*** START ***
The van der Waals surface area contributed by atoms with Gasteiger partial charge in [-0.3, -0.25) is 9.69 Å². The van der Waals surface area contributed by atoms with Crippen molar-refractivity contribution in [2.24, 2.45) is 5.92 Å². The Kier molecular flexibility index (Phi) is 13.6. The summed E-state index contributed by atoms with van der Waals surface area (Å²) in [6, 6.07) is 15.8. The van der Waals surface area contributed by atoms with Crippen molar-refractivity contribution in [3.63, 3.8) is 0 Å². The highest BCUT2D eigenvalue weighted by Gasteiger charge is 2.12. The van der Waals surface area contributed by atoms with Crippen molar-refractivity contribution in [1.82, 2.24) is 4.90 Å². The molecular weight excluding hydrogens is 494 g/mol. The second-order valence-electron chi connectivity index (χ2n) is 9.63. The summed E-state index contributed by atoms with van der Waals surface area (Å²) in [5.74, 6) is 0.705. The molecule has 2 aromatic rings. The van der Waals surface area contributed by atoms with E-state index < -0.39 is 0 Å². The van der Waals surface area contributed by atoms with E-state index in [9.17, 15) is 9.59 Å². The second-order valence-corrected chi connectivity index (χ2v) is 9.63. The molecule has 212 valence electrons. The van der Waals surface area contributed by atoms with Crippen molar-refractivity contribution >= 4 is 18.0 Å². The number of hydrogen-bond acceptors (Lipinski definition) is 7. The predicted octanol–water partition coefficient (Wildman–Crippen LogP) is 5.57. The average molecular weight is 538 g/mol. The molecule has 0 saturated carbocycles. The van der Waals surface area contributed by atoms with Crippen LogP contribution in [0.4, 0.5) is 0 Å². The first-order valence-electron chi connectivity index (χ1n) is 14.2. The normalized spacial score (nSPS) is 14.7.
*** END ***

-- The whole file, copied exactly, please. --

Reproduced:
The van der Waals surface area contributed by atoms with Gasteiger partial charge in [-0.3, -0.25) is 9.69 Å². The van der Waals surface area contributed by atoms with Crippen molar-refractivity contribution in [2.24, 2.45) is 5.92 Å². The Kier molecular flexibility index (Phi) is 13.6. The summed E-state index contributed by atoms with van der Waals surface area (Å²) in [6, 6.07) is 15.8. The van der Waals surface area contributed by atoms with Crippen molar-refractivity contribution in [3.63, 3.8) is 0 Å². The highest BCUT2D eigenvalue weighted by Gasteiger charge is 2.12. The van der Waals surface area contributed by atoms with Crippen molar-refractivity contribution in [1.82, 2.24) is 4.90 Å². The molecular weight excluding hydrogens is 494 g/mol. The second-order valence-electron chi connectivity index (χ2n) is 9.63. The summed E-state index contributed by atoms with van der Waals surface area (Å²) in [5.74, 6) is 0.705. The molecule has 2 aromatic rings. The van der Waals surface area contributed by atoms with E-state index < -0.39 is 0 Å². The van der Waals surface area contributed by atoms with E-state index in [9.17, 15) is 9.59 Å². The second-order valence-corrected chi connectivity index (χ2v) is 9.63. The molecule has 212 valence electrons. The van der Waals surface area contributed by atoms with Crippen molar-refractivity contribution >= 4 is 18.0 Å². The number of hydrogen-bond acceptors (Lipinski definition) is 7. The predicted octanol–water partition coefficient (Wildman–Crippen LogP) is 5.57. The average molecular weight is 538 g/mol. The molecule has 0 saturated carbocycles. The van der Waals surface area contributed by atoms with Crippen LogP contribution in [0.4, 0.5) is 0 Å². The first-order valence-electron chi connectivity index (χ1n) is 14.2. The normalized spacial score (nSPS) is 14.7.